Sit-stand desks are great because it is best to have variety in your positions at work. What's equally importnat is to do each position well. It sounds like your standing poistion can use some improvement. Chapter 6 on 8 Steps to a Pain-Free Back is all about how to do this. So is one of the segments of my DVD available here through the website. The best way by far to learn anything kinesthetic is with a qualified teacher - with our expanded team of teachers, we're now in a good position to teach you almost anywhere you are. 

I took the Gokhale week long class several years ago and learned glide walking. When I tried it at home, I developed pain in both feet, to the point that I had to wear a walking boot for several weeks to relieve the pain. I stopped glide walking for about a year then tried again and the foot pain returned, again I had to wear a walking boot for about a month. On a positive note, my lower back and groin pain subsided but the foot pain made it impossible for me to continue glide walking. Have you heard of this before and if so, what am I doing wrong?

Ouch! This is not usual at all.

1. It's one of our most important directions to NEVER push through pain. Pain is a sophisticated mechanism that evolved to tell you to do something differently. It's important to listen to it! So you needed to stop as soon as you felt any pain - in the first round and the second.

2. Not everyone learns these techniques equally easily. Most people leave the six-lesson course with a toolkit that allows them to continue to make progress after. We recommend doing some maintenance and course-correction work beyond the course - there are a couple of options available for this - in-person group and one-on-one classes, and our Online University. For some, these offerings are critical for honing the basics; for all, they help to not backslide and instead make progress. Online University, in addition to a large library of useful videos to help you review and hone your learning, also includes twice monthly Live Chats with me. You could send photos and / or videos of yourself trying to glidewalk and I would critique them in the group Live Chat (which includes video, audio, text, etc., features). In this way, for the price of less than one private session, you can get customized feedback from me, other teachers, and other alumni of our course, twice a month. Many people have found this very helpful.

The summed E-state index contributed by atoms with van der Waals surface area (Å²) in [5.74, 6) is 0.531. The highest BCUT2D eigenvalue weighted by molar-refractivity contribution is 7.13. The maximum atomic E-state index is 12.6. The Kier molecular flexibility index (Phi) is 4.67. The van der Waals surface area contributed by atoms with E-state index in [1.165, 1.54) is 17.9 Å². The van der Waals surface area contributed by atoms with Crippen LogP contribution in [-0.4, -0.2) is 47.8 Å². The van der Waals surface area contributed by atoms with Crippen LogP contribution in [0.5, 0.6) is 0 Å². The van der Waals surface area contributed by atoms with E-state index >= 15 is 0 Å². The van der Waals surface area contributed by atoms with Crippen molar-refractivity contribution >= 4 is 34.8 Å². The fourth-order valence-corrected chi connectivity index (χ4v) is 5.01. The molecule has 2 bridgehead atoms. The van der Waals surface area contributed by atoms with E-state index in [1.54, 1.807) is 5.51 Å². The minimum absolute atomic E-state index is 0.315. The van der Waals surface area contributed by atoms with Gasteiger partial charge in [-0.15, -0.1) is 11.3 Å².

3. I took a look at your Before and After photos and I believe that six lessons did not quite do the job for the shifts we like to see. You seem to be trying very hard to have good posture in your After pictures - this work is not done through heroic efforts - it's more about relaxation, stacking bones, appropriate strengthening, and waiting patiently for the shifts to happen. It's not about recruiting one set of muscles to fight another set of muscles. To me, this is good news because even if these concepts didn't entirely land in 6 lessons, they are likely to with a few review lessons.

Sorry your trajectory has been so spectacularly untoward. I' also disturbed that this is the first we are hearing about it. We will have to figure out how to invite more communication earlier when there is a problem. The best place to begin is with your teacher; if that doesn't work, then we need to hear. This blog is probably not the best place to be discussing personal history and you are welcome to delete your post if you prefer. I'm hoping to meet you in one of the Live Chats soon - if you can't find how to do this, contact our customer support and they can explain further details.